Acid Reflux–My Experience and How I Manage It

When I was a senior in college, I woke up my first day as a freshman orientation leader feeling really gross.  My stomach was hurting, I didn’t feel like eating, and I honestly thought that I might throw up.  So I avoided breakfast, got a Sprite, and pushed through the day.  Little did I know that I was going to feel super gross for MONTHS.  It seemed to not matter if I ate or not, what I ate, what I drank–no matter what I did, I just didn’t feel good.  Sometimes I would have to run to the bathroom because I thought I was going to be sick; sometimes I woke up at night feeling awful.  I lost about 15 lbs in a couple of months just from not eating enough because I was trying to avoid feeling sick.  It was awful.

When I finally went to a doctor and got diagnosed with acid reflux, that was the beginning of me trying to figure out how to manage my symptoms.  I was put on prescriptions, told to eat Tums all day every day, told to eat more cake and brownies to “soak up the acid” (for real, a doctor told me to do that), to drink more milk, and lots of other things that, frankly, didn’t help.  The medicine I was put on helped make my symptoms less severe, but I was still suffering from it every day.   We even went so far as to have an endoscopy to check my esophagus to check for damage or any other signs of something deeper going on than just acid reflux–only to come up with no answers.

It took me a long time to figure out how to manage my own symptoms, but after paying attention to what I was eating and how it made me feel, I was able to identify my trigger foods so I can avoid them: peanut butter, red meat, dairy, carbs, and sugary foods–like  the cakes and brownies I was instructed to eat at first.  Hmmm.

Coincidentally, when I started my health and fitness journey, one of the biggest changes I noticed was that my acid reflux basically disappeared.  When I’m taking care of myself–eating clean, working out, and drinking my Shakeology–I have no issues with acid reflux.  When I eat too much junk and skip workouts, I can tell immediately in my acid reflux issues–I will start to feel sick and not be able to sleep well.  It’s one of the biggest signs my body gives me that I’m not taking care of myself.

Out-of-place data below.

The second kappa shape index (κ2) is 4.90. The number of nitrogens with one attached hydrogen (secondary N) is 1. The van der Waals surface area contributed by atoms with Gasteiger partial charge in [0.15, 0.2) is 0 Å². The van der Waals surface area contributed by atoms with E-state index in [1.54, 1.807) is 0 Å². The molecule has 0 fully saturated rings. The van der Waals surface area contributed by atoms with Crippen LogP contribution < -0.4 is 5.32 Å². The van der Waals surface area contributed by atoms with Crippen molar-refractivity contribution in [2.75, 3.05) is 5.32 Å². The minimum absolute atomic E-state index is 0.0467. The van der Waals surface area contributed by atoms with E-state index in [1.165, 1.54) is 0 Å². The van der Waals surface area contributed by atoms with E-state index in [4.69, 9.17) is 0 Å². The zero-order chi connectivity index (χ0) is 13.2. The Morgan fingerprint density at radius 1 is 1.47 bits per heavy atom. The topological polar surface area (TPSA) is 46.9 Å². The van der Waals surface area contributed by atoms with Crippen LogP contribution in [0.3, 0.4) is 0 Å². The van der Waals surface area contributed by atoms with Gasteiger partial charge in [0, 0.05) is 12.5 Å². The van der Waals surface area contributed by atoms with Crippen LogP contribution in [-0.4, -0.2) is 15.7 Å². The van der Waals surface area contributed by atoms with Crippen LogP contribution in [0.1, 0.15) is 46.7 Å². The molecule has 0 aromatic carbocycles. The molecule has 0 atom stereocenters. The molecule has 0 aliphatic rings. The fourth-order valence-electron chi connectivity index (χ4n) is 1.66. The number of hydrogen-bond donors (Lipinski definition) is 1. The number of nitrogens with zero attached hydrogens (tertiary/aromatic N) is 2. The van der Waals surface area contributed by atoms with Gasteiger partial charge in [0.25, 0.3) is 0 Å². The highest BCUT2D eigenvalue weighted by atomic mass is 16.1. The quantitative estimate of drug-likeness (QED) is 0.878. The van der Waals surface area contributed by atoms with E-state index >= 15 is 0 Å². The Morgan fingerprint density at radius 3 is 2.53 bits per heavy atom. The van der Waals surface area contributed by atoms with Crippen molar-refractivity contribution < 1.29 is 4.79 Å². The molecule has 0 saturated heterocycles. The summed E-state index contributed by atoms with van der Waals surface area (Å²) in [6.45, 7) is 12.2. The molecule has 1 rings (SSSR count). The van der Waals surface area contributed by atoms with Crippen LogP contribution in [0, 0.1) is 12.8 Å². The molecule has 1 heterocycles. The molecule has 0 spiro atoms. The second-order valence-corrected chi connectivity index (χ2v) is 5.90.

One of the best revelations that my doctor helped me uncover is that for me, my acid reflux seems to be very linked to stress and anxiety.  I was told that the fact that my acid reflux literally just started one day, and during a stressful time of my life–planning a wedding, senior year of college–suggested that my symptoms were really caused by stress.  Working out regularly and properly fueling my body lessens the stress my body experiences, and thus reduces those symptoms.

For anyone else who is suffering from acid reflux, I would recommend a few things from my own experience:

  • Keep a food journal to keep track of what you’re eating and how it makes you feel.  Don’t just assume that your experience will fit the traditional trigger foods or relief foods that you’ll find online–it doesn’t fit my experience!  Keeping track yourself will empower you to make food choices that make you feel good instead of gross.
  • Work out!  If you’re like me and stress impacts your acid reflux, working out will reduce the stress by giving your body another outlet to release that stress without making you feel sick.
  • Drink Shakeology.  Part of what makes Shakeo awesome is that it has probiotics AND prebiotics to create a healthy environment in your gut, which could mean fewer issues with acid reflux (which means the pH levels in your gut are not what they should be).

Obviously, everyone is different, but these tips can help anyone.  Knowing what makes you feel awesome and healthy, versus what makes you feel gross, is an empowering thing.  Take some control of your health and make empowered, informed choices!

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